Mrs. C. C. Proctor

1839 - 1924

Source:  (Taken from the Florence Vidette, Florence, Williamson County, Texas, Thursday,
April 3, 1924) and reprinted in THE SUN, Georgetown, Texas,  Sec. 2, pg 12, June 28, 1973
transcribed by Kimberly Proctor-Fairchild, <Kim85428 @ aol.com>, May 2004


INDIAN RAID RECALLED AT PIONEER’S DEATH


Mrs. C. C. Proctor died at her home about 5 miles northeast of Florence March 7, 1924, after a lingering illness, at the age of 84 yrs, 11 months and 2 days.

    She was born in Spartanburg, S.C., May 9, 1839 and moved to the State of Mississippi at the tender age of 2 years.  In 1848 she moved to Bastrop, Texas and in 1854 moved to Burnet County where the same year she confessed a hope and was baptized into the Missionary Baptist Church.   In 1857 she moved with the family to Travis County where she was married in 1858 to G. W. Proctor.  To them were born five children, two of whom died in infancy.  The living are G. L. Proctor, Mrs. M. L. Hickman and W. H. Proctor

    In 1862 her husband joined the Confederate Army and left her to with her uncle, Wofford Johnson, a stockman, who was away from home a good part of the time, and as Mrs. Johnson and Mrs. Proctor had been girlhood chums, it suited all around.  They lived at this time in the Western community known as Hopewell.

    In 1863, while Mr. Proctor was with his regiment in Louisiana, his company lost all their clothing.  He advised his young wife of his condition, and immediately she went to work at the only job that produced clothes in those days, and that was to spin and weave the cloth and then make the clothes.  Mrs. Proctor had just finished her husband a  comfortable suit; she had done the last of the work at her father’s, several miles from where she was making her home, and had turned it over to Captain Arnett to deliver, which he did. (The men served three years without pay, and received what clothes they had from their wives, mothers and sweethearts.)   After completing her labors, Mrs. Proctor mounted her horse and started for home.  When in sight of home she discovered the Indians making off with her uncle and aunt, but thought it was men driving cattle.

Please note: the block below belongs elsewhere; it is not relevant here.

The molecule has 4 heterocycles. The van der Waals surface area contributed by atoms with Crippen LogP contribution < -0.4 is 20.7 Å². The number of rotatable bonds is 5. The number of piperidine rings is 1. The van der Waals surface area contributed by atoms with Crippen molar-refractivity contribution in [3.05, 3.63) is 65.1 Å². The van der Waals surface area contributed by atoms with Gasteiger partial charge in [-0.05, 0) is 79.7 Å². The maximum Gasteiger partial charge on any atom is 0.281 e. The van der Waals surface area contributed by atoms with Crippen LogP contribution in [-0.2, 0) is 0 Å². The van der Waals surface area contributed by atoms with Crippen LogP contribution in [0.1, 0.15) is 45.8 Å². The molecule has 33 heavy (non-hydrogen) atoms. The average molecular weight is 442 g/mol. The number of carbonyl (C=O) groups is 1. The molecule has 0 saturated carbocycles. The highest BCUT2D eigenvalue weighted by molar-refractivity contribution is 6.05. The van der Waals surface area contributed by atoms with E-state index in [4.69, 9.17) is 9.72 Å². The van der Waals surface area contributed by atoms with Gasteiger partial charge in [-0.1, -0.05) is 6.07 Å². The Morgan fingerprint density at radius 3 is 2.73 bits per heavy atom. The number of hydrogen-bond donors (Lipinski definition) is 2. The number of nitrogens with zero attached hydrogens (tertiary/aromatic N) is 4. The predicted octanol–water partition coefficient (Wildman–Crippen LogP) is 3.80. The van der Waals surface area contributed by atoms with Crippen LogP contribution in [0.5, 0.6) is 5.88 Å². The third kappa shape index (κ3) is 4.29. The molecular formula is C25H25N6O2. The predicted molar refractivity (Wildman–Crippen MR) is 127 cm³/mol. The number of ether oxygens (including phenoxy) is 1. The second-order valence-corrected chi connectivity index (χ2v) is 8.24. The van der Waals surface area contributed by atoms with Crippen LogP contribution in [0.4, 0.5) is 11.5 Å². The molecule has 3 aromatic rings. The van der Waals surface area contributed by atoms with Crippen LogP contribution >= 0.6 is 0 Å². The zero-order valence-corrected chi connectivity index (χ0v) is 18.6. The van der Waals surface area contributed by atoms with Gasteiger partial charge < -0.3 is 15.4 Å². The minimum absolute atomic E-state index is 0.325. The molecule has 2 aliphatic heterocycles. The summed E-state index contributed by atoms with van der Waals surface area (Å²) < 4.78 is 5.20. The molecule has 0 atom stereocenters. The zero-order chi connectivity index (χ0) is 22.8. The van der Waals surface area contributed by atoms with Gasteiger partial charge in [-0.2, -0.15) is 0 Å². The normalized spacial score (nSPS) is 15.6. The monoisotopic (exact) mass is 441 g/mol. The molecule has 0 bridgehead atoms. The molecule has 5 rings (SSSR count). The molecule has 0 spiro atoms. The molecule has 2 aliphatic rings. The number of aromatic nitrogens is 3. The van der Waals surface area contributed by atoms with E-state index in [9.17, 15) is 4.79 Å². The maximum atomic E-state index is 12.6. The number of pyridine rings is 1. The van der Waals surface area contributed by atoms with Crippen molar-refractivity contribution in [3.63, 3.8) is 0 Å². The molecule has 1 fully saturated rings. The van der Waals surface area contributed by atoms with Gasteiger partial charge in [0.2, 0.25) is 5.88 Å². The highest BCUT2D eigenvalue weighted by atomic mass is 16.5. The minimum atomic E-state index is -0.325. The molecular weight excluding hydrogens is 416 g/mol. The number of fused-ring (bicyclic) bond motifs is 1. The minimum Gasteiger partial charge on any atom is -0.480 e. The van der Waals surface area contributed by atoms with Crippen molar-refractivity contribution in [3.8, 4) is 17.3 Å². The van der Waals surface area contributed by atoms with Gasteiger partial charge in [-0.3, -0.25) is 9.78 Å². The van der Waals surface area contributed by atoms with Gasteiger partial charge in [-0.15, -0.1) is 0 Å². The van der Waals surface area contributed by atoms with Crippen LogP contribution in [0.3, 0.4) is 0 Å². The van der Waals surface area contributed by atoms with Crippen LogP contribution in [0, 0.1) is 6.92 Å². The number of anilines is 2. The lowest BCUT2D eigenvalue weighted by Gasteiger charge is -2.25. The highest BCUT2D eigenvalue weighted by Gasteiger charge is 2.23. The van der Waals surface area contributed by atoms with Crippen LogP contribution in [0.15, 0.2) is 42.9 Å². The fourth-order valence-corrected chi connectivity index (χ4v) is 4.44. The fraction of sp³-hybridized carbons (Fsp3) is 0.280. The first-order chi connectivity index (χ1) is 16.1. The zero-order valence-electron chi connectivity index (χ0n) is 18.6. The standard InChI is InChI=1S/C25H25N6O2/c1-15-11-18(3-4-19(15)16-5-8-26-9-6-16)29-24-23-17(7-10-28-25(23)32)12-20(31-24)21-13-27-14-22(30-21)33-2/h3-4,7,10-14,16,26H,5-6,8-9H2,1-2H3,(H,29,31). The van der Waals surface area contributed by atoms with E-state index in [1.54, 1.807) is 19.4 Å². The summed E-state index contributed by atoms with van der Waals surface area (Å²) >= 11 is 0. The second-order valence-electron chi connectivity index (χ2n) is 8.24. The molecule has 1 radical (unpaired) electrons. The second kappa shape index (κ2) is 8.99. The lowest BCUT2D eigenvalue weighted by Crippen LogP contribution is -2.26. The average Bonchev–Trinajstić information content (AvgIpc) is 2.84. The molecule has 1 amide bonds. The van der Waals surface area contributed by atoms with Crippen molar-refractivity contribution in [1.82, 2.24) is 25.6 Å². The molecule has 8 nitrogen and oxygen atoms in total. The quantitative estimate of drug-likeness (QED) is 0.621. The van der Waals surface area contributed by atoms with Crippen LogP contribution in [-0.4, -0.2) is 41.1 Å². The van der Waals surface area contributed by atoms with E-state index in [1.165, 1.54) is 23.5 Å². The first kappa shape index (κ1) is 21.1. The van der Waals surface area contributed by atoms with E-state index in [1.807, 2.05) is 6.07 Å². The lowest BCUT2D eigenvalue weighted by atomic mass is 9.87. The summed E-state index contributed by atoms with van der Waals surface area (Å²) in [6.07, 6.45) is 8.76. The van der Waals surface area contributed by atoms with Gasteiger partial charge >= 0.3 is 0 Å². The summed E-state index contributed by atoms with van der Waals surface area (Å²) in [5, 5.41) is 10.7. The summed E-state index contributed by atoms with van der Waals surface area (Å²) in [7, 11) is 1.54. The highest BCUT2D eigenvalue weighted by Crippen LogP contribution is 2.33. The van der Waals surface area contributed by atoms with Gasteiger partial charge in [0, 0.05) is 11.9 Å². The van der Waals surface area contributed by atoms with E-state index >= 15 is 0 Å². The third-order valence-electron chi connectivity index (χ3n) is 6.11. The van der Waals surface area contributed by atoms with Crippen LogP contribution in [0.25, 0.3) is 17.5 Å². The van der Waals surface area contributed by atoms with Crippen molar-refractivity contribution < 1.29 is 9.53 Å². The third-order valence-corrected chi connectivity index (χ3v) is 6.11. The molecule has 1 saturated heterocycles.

The family attacked by the Indians consisted of Mr. And Mrs. Wofford Johnson, Mary Jane, Elvira and baby Georgianna.  Those killed in this raid were Mr. And Mrs. Johnson and Mary Jane.

    When Mrs. Proctor approached near the house she discovered little Elvira running toward the house.  Blood was on her little bonnet and she said: “The Indians are killing Papa and Mama.  Mama put me off the horse and told me to run and hide.”  Mrs. Proctor set the child behind the saddle, but she was so excited that she would climb into the saddle.  By the time Mrs. Proctor had mounted with the child behind her the Indians were again coming toward the house.  She was riding an extra fast horse and was making good time away from the Indians when she overtook a negro girl who belonged to the family.  She wanted to climb on the horse but Mrs. Proctor, knowing she would pull them all if she attempted to mount, told the negro girl to run for her life, and that she would do all she could for her.  It is said that all sprinting records prior or subsequent to this time were broken by this negro girl.  In their race for their lives they overtook two men who were hauling water, Messrs Peyton and Frank Williamson.  There she left the negro girl and put her horse at full speed for her father’s home.